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Please use this identifier to cite or link to this item: http://hdl.handle.net/1974/7278

Title: Numerical model of Ni-infiltrated porous anode solid oxide fuel cells

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Keywords: Solid Oxide Fuel Cells
Issue Date: 14-Jun-2012
Series/Report no.: Canadian theses
Abstract: A numerical model for solid oxide fuel cells with Ni-infiltrated porous anode has been described. The novel contribution of the work is the development of a semi-continuous film model to describe the infiltrated Ni-phase. This model relates experimentally controllable parameters, namely, Ni- loading, porosity and pore size to the effective electronic conductivity of the Ni-phase and the number of active reaction sites or the triple phase boundary (TPB). The semi-continuous film model was incorporated in a two-dimensional (2D) SOFC model. The 2D model considers the coupled gas-phase transport, charge transport and electrochemical kinetics to directly examine the effect of Ni loading and porosity on the electrochemical performance of Ni-infiltrated SOFC anodes. From the semi-continuous film model, an optimal Ni loading that corresponds to a maximum in TPB length was identified. Comparison of effective electronic conductivity and TPB length for a Ni-infiltrated anode with those for a composite Ni-YSZ anode suggests that an infiltrated Ni anode with adequate electrical conductivity and sufficiently high TPB length can be fabricated even at a very low Ni loading. Comparison of various porous anodes with varying Ni loading, it was determined that maximum electrochemical performance does indeed correspond to anode with maximum TPB length. It was also determined that an infiltrated anode will have higher performance capabilities when compared to the conventional composite electrodes. However, degradation of performance may result due to degradation of connectivity in the infiltrated Ni. The methodology to model the latter effect was also proposed.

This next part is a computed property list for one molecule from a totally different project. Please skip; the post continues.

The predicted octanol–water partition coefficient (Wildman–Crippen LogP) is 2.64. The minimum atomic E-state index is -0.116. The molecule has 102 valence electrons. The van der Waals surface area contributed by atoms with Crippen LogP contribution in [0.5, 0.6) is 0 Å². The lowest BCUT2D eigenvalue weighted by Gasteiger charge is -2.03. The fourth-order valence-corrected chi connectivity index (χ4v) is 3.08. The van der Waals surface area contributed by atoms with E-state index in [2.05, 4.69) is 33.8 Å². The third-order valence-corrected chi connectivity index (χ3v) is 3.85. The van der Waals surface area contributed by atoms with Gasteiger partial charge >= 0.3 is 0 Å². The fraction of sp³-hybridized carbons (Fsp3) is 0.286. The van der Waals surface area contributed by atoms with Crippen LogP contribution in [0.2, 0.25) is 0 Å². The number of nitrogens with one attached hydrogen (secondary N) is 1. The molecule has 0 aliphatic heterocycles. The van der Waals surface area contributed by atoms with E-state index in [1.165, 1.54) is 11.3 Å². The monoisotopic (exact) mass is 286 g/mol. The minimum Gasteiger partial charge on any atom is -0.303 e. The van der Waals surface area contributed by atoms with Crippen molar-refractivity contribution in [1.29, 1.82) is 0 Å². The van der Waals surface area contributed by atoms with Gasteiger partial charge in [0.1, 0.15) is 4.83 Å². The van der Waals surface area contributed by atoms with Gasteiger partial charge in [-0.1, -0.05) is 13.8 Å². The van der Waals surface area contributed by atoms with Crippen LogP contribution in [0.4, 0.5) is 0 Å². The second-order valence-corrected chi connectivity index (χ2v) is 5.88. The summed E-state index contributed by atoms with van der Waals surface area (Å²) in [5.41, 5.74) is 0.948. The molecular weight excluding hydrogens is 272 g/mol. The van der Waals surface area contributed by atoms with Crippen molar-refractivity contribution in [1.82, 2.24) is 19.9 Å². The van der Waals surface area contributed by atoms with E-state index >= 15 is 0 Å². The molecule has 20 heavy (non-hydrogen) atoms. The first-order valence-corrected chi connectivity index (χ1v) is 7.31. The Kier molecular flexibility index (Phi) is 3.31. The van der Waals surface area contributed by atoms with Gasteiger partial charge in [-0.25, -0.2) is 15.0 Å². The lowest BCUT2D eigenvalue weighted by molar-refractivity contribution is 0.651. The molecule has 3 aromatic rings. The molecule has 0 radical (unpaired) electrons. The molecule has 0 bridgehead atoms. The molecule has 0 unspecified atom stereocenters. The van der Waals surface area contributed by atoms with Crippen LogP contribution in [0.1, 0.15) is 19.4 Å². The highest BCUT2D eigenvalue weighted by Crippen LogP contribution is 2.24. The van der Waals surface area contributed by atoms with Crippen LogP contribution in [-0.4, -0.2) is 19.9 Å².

Description: Thesis (Master, Chemical Engineering) -- Queen's University, 2012-06-13 13:09:49.182
URI: http://hdl.handle.net/1974/7278
Appears in Collections:Queen's Graduate Theses and Dissertations
Department of Chemical Engineering Graduate Theses

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